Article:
The white upholstery in swathed in protective plastic covers which seem to have done their job with commendable success.
The seats, front and back, seem untroubled by either age or use.
The carpets and mats are decent, as is the headlining.
The interior trim around the windows has fared rather better than its exterior counterpart and is mainly intact.
The door cards are good, if a little grubby and in need of being shown a moist chamois.
The instruments, gear selector and steering wheel are very much of their era and seem to be in fine condition.
We can’t make any claims about the functionality of switches, knobs, levers, toggles, buttons, dials or other electrics as we haven’t tried to start the vehicle.
As expected, the undersides are showing some rust dust and flaking, but it is by no means extensive and most of what we can see appears to have a good amount of structural integrity.
Clearly, you’ll want to take a look for yourself.
The (vast) engine and engine bay look very clean and dry.
The car doesn’t come with a service history or any record of work done.
Currently, this car has neither an MoT certificate nor a V5. It must be registered in the country of your choice and you will need to contact the appropriate vehicle licensing agency for instructions on how to do this. Any paperwork shown in the gallery in no way constitutes any kind of licensing or registration certification.
What We Think
We haven’t tried to start or drive the car so our understanding of it is somewhat limited.
That said, provided the car’s engine and mechanicals prove to be in proper working order and amenable to recommissioning, we think this 1956 Lincoln Continental Mk II has enough intrinsic quality and class to merit the restorative attentions rightfully due to such a distinguished, low-mileage luxury vehicle.
We’re confident to offer this car for auction with an estimate of £15,000 - £25,000, plus Bonhams bond payment and £250 NOVA fee.
Bidders MUST ensure they are aware of the registration situation of a car in auction, and whether it will be possible to export/register a vehicle in their country BEFORE they bid.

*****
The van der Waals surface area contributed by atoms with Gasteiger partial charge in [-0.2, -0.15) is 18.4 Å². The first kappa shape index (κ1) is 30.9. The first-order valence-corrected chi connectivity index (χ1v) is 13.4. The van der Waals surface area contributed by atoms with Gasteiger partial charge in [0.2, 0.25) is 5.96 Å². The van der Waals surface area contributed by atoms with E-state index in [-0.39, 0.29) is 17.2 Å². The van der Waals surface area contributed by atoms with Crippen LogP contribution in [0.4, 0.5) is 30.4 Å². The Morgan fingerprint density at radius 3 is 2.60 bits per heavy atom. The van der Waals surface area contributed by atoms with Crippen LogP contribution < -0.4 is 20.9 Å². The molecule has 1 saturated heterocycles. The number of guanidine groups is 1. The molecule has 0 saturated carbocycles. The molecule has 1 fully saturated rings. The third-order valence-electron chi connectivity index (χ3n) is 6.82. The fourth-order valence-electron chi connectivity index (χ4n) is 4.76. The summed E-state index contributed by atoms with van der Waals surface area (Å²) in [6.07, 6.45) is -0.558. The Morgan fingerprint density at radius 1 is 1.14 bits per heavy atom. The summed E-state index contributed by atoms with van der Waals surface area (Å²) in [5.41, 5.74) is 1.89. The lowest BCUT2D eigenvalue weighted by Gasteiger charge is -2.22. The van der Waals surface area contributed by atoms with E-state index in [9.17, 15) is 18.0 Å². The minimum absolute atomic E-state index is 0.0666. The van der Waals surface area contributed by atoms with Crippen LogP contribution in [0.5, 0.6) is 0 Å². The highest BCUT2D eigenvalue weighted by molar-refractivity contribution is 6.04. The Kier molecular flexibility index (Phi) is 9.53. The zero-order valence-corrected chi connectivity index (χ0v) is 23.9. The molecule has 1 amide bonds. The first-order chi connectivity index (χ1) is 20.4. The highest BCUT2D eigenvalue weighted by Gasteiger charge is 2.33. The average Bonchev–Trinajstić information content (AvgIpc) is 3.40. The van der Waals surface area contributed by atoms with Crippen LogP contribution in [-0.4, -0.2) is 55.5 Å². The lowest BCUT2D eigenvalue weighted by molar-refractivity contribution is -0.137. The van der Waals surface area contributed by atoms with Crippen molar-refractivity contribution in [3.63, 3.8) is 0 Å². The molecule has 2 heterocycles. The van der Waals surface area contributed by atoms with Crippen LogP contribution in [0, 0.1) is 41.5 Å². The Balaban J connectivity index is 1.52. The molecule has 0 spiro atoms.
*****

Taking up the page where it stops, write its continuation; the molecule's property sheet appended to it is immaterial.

All vehicles MUST BE COLLECTED WITHIN 7-DAYS of the auction end. Storage fees of £180 + VAT apply (per week) thereafter without exception.
If needed, Footman James classic car insurance and Classic Concierge offer storage can offer you options, plus we have a list of contacts who can help with transport and shipping both domestic and international.
BORING, but IMPORTANT: Please note that whilst we at The Market always aim to offer the most descriptive and transparent auction listings available, we cannot claim they are perfect analyses of any of the vehicles for sale. We offer far greater opportunity for bidders to view, or arrange inspections for each vehicle thoroughly prior to bidding than traditional auctions, and we always encourage bidders to take advantage of this. We do take a good look at those vehicles which are delivered to our premises for sale, but this only results in our unbiased personal observations, not those of a qualified inspector or other professional, or the result of a long test drive.
Also, localised paint repairs are common with collectable and classic cars and if they have been professionally carried out then they may be impossible to detect, even if we see the car in person. So, unless we state otherwise, please assume that any vehicle could have had remedial bodywork at some point in its life.
Additionally, please note that most of the videos on our site have been recorded using basic cameras which often result in 'average' sound quality; in particular, engines and exhausts notes can sound a little different to how they are in reality.
Please note that this is sold as seen (Caveat Emptor) and that, as is normal for used goods bought at auction, a return policy does not apply. See our FAQs for more info, and feel free to inspect any vehicle as much as you wish.